By Terri Hardy, PIO II
CDCR Office of Public and Employee Communications
Photos by Manny Chavez, CALPIA Senior Photographer

Jeremy Moose swore he would never return to California. He vowed he’d never go back to prison.

Yet here he was, coming through the front door of the California Institution for Men (CIM) in Chino. This time without handcuffs. This time, a success story.

A former inmate who paroled in 2012, Moose returned on Dec. 5 as a graduate of the facility’s renowned dive training program to celebrate its re-dedication after two years of renovation.

The Leonard Greenstone Memorial Marine Technology Training Center certifies inmates in commercial diving and underwater welding. It offered Moose and hundreds of others like him the chance to change their life trajectory through high-paying jobs available when they are released. Less than 7 percent of the inmates who graduate from the program reoffend.

Before a crowd of dignitaries and 22 current students, Moose described how he began working as a welder in Texas within days of leaving CIM. He would eventually go on to jobs as a diver and an instructor. Now he works for a national firm recruiting skilled trades employees.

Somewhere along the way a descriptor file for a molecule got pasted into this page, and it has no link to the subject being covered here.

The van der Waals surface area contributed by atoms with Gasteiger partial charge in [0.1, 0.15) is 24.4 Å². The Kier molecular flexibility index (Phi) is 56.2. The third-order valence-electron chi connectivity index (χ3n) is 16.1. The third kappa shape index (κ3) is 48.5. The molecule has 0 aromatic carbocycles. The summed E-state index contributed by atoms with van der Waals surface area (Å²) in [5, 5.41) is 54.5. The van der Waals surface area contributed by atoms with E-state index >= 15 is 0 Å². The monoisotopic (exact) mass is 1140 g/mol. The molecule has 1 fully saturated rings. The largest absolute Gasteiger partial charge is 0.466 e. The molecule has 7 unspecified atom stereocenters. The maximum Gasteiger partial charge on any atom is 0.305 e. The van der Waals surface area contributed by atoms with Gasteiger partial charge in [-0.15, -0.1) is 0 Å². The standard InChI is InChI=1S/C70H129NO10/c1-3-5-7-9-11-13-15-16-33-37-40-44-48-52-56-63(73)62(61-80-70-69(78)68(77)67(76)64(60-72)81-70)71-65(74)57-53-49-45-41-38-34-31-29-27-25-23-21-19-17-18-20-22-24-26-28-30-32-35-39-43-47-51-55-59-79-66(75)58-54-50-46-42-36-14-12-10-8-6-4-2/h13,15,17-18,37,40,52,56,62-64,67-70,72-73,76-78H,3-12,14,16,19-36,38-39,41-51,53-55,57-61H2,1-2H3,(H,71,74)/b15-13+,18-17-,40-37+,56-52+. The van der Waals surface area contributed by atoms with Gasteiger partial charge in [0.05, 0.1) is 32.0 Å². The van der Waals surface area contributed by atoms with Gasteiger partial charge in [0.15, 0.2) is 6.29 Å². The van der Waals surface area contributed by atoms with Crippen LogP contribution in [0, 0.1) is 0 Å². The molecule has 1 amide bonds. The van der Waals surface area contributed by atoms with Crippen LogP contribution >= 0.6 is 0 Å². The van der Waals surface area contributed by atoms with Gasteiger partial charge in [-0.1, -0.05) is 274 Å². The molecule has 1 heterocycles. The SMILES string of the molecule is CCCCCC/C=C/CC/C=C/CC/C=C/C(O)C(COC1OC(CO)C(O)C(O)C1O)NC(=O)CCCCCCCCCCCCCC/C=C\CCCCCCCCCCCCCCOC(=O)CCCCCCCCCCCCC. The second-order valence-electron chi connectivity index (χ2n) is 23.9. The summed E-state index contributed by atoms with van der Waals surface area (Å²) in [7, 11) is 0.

“I got all of that from this school. I owe it all to what I learned here,” Moose said. “The school gave me the attitude to succeed, the drive to be better and the skills to make that happen.”

CDCR Secretary Ralph Diaz described the program as “like no other in the nation.”

Diaz acknowledged the program wasn’t for everyone  but told the current class that the benefits would be there at the end.  “Each dive, each job, every stroke of the hammer that you provide you build a new man inside of you.”

The dive program is operated through the California Prison Industry Authority (CALPIA), a self-supporting business that supports a wide variety of work and training opportunities within CDCR. Charles Patillo, general manager of CALPIA, said his organization spent nearly $500,000 on an extensive remodel of the facility, including a new classroom, floors and heating and air conditioning system.  “This program will continue to be the leader in the field,” Patillo said.

The course is conducted by former U.S. Navy divers and it equals or bests any training in the country, officials said. Grueling and challenging doesn’t fully describe the 11 to 18 months of multiple-mile runs, long swim sets, scuba instruction and welding in deep, murky tanks required to complete the program. Academically, inmates learn a multitude of skills including physics, physiology, welding and cutting, seamanship, and navigation. About 85 percent of the students drop out before completion.